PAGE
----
Now Thompson’s beard has grayed, and he lives in an Ohio jail cell, held there until he gives up the location of the gold.
But for nearly two years, despite threats and fines and the best exertions of a federal judge, no one has managed to make Thompson reveal what he did with the treasure.
The wreck of the S.S. Central America waited 130 years for Thompson to come along. The steamer went down in a hurricane in 1857, taking 425 souls and at least three tons of California gold to the sea floor off South Carolina.
Many tried to find it, but none succeeded until a young, shipwreck-obsessed engineer from Columbus, Ohio, built an underwater robot called “Nemo” to pinpoint the Central America, then dive 8,000 feet under the sea and surface the loot.
“A man as personable as he was brilliant, Thompson recruited more than 160 investors to fund his expedition,” Columbus Monthly noted in a profile. He “spent years studying the ship’s fateful voyage … and developing the technology to plunge deeper in the ocean than anyone had before to retrieve its treasure.”
Thompson’s crew pulled up rare 19th-century coins, the ship’s bell and “gold bars . . . 15 times bigger than the largest California gold bar previously known to exist,” the Chicago Tribune reported in 1989.
And 95 percent of the wreck site was still unexplored — potentially worth $400 million in gold alone, The Washington Post reported a year later. “The treasure trove is the richest in American history and the deepwater salvage effort the most ambitious ever undertaken anywhere.”
The expedition’s loot captured the country’s attention, as did the peculiarities of its leader — a scientist-seafarer hybrid who worked on nuclear submarine systems before he hunted treasure.
“Thompson is not exactly the romantic, swashbuckling sort,” Forbes wrote during the years-long recovery of the ship’s treasure. “He is scientific and methodical, with none of the P.T. Barnum that infuses (and inflates) other salvors.”
In his late 30s, during the height of his fame, Thompson said little in public and tended to play down his role in the discovery.
“This gold is part of the largest treasure trove in American history,” he told reporters in 1989. “But the history of the S.S. Central America is also a rich part of our nation’s cultural treasury.”
He added: “It’s a celebration of American ideals: free enterprise and hard work.”
But before long, some of Thompson’s bankrollers began painting a very different picture of the man.
Two of the expedition’s biggest investors took him to court in the 2000s, accusing him of selling nearly all the gold and keeping the profits to himself.
When a federal judge ordered Thompson to appear in 2012, he didn’t show. An arrest warrant was issued, but the man who found a long-lost shipwreck had disappeared.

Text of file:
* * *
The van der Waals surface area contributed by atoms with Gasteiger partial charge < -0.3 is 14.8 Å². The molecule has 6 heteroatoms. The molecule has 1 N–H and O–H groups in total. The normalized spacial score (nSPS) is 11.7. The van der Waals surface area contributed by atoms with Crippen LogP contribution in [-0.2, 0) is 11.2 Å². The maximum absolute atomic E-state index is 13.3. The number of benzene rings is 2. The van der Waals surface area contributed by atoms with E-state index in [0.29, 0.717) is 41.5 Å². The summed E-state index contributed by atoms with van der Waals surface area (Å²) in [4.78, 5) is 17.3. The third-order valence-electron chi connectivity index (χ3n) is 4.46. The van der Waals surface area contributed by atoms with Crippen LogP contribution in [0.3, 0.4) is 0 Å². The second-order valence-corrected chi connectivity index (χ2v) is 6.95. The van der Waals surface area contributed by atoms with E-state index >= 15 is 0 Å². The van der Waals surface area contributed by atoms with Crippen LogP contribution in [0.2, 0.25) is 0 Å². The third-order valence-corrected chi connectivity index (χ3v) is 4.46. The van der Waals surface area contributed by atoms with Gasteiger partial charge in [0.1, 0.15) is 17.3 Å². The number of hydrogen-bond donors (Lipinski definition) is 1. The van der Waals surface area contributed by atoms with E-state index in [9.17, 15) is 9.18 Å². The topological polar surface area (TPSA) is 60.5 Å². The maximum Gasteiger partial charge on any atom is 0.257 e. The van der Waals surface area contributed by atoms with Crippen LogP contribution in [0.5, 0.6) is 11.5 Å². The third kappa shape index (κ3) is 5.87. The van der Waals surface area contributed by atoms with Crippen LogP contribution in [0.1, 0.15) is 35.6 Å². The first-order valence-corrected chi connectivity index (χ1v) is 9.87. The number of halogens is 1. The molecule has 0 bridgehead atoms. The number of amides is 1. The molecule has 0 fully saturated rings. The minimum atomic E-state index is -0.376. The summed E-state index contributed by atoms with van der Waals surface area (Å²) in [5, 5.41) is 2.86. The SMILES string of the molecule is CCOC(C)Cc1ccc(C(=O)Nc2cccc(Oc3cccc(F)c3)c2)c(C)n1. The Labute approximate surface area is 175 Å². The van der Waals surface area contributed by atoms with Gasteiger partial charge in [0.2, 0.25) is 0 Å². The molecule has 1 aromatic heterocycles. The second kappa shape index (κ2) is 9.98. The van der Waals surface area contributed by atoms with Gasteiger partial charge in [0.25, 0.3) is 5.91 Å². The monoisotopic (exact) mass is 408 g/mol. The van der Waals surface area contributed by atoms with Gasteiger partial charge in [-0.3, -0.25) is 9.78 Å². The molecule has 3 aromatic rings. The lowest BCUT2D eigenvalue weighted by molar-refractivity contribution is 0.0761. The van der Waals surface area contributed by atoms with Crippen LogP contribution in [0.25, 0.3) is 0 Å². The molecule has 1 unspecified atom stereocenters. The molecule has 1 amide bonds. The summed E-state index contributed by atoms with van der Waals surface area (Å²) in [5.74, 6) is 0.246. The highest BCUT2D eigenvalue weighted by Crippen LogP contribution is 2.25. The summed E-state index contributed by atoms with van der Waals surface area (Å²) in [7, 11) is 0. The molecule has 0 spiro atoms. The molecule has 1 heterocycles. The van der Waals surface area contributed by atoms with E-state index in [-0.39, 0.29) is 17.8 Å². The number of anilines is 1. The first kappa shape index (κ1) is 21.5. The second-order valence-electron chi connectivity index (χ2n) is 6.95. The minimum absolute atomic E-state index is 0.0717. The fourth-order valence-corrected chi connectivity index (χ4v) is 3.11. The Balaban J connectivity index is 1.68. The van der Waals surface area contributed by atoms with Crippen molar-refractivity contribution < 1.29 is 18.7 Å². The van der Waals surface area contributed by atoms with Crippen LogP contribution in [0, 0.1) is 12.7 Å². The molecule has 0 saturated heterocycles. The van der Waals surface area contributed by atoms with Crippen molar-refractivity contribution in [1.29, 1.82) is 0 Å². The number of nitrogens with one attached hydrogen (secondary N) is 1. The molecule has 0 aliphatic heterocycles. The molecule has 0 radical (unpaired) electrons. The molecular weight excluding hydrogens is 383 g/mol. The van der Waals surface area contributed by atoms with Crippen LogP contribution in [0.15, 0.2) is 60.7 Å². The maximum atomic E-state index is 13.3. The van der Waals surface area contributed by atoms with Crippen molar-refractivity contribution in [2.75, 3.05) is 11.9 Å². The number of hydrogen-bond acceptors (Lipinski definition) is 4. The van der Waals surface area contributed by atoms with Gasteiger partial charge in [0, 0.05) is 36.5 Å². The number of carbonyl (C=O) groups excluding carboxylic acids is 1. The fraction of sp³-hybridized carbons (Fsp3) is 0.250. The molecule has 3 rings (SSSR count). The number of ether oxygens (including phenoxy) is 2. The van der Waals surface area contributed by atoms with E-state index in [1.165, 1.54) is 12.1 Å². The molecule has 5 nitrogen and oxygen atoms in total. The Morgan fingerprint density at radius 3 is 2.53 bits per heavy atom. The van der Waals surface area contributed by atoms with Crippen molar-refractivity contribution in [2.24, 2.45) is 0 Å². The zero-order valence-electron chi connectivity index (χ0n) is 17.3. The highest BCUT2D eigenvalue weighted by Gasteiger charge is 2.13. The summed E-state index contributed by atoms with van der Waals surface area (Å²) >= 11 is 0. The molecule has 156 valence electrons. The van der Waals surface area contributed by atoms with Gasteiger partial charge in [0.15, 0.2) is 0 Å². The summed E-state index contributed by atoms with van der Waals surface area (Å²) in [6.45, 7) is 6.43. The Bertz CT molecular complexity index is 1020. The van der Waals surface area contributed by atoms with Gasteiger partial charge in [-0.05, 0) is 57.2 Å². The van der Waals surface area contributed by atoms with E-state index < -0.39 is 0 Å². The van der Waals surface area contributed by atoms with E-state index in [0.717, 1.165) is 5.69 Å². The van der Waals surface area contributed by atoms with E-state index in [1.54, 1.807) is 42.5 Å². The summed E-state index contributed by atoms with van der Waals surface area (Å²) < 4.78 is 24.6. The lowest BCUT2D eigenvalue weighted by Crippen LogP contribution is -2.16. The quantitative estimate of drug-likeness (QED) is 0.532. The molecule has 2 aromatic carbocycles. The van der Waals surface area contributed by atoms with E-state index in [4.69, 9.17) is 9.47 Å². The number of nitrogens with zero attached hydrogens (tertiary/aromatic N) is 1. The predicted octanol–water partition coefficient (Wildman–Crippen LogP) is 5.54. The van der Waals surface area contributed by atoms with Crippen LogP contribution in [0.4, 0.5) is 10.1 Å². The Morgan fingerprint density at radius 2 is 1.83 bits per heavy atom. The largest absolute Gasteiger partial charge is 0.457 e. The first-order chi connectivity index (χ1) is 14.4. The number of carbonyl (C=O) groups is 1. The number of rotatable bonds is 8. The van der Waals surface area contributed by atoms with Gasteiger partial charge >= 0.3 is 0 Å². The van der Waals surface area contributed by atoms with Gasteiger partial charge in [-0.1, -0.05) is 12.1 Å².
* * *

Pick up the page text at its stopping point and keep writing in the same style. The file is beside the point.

There followed a two-year manhunt for what a top U.S. Marshal called “perhaps one of the smartest fugitives” the agency had ever chased.
Thompson had “almost limitless resources and approximately a ten year head start” in the chase, U.S. Marshal for the Southern District of Ohio Peter Tobin said in a statement.
Thompson and his girlfriend had been living for years in a Florida mansion, paying rent with cash that was damp and moldy from the earth it had been buried in, The Post’s Abby Phillip reported last year. The couple had fled by the time authorities found the house.
Government records detailed what they’d left behind: disposable cellphones, money straps stamped “$10,000” and a guide on evading law enforcement titled “How to be Invisible.”
Thompson was finally caught in January 2015, after agents tracked his girlfriend to a $200-a-night hotel near West Palm Beach, The Post reported at the time.
In a celebratory statement, Tobin said the U.S. Marshals had used “all of our resources and ingenuity” to find the treasure hunter.
But they didn’t find the treasure.
Thompson’s investors, who originally expected to make tens of millions of dollars from the venture, said that they believe he had hundreds of gold coins secreted in a trust account for his children. At first, their search for the coins looked promising. Thompson pleaded guilty to contempt of court in April 2015, according to the Columbus Dispatch. He said the coins were in Belize and agreed to reveal their exact location.
But that didn’t happen.
Thompson’s attorney said last month that his client couldn’t remember who he gave the gold to, even after poring over thousands of pages of documents related to the treasure, according to the Dispatch.
A federal judge ruled that Thompson was faking memory problems, the newspaper reported, and has held him in an Ohio jail cell for a year.
Thompson could remain behind bars until he talks, the Associated Press reported, and is being fined $1,000 a day in the meantime.
“Who knows — he might have an epiphany,” U.S. District Judge Algenon Marbley remarked Monday when he ordered Thompson to answer questions about the gold’s location.
But so far, the S.S. Central America’s treasure remains missing for the second time in two centuries.
And perhaps the only man able to find it remains as silent as the lost sailors of that old wreck.